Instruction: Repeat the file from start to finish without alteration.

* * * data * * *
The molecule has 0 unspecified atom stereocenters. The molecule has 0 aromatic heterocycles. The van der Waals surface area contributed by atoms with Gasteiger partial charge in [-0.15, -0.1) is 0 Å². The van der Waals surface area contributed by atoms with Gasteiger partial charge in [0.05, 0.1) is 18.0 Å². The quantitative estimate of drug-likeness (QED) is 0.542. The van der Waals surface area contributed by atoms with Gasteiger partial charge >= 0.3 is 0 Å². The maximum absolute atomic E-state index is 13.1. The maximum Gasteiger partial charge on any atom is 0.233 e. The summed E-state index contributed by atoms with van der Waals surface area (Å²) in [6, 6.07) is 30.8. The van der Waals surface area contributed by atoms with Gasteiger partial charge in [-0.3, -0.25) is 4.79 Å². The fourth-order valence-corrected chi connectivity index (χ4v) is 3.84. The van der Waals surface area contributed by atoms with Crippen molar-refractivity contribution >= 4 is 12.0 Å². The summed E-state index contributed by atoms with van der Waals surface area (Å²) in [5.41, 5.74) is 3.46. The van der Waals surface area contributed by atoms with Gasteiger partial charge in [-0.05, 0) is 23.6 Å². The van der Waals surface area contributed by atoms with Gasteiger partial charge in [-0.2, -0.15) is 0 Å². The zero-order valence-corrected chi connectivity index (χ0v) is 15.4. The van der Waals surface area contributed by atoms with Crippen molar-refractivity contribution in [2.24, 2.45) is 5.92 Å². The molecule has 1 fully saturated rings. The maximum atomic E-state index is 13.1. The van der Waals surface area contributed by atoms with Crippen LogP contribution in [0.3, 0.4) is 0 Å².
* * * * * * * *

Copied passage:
The molecule has 0 unspecified atom stereocenters. The molecule has 0 aromatic heterocycles. The van der Waals surface area contributed by atoms with Gasteiger partial charge in [-0.15, -0.1) is 0 Å². The van der Waals surface area contributed by atoms with Gasteiger partial charge in [0.05, 0.1) is 18.0 Å². The quantitative estimate of drug-likeness (QED) is 0.542. The van der Waals surface area contributed by atoms with Gasteiger partial charge >= 0.3 is 0 Å². The maximum absolute atomic E-state index is 13.1. The maximum Gasteiger partial charge on any atom is 0.233 e. The summed E-state index contributed by atoms with van der Waals surface area (Å²) in [6, 6.07) is 30.8. The van der Waals surface area contributed by atoms with Gasteiger partial charge in [-0.3, -0.25) is 4.79 Å². The fourth-order valence-corrected chi connectivity index (χ4v) is 3.84. The van der Waals surface area contributed by atoms with Crippen molar-refractivity contribution >= 4 is 12.0 Å². The summed E-state index contributed by atoms with van der Waals surface area (Å²) in [5.41, 5.74) is 3.46. The van der Waals surface area contributed by atoms with Gasteiger partial charge in [-0.05, 0) is 23.6 Å². The van der Waals surface area contributed by atoms with Gasteiger partial charge in [-0.2, -0.15) is 0 Å². The zero-order valence-corrected chi connectivity index (χ0v) is 15.4. The van der Waals surface area contributed by atoms with Crippen molar-refractivity contribution in [2.24, 2.45) is 5.92 Å². The molecule has 1 fully saturated rings. The maximum atomic E-state index is 13.1. The van der Waals surface area contributed by atoms with Crippen LogP contribution in [0.3, 0.4) is 0 Å².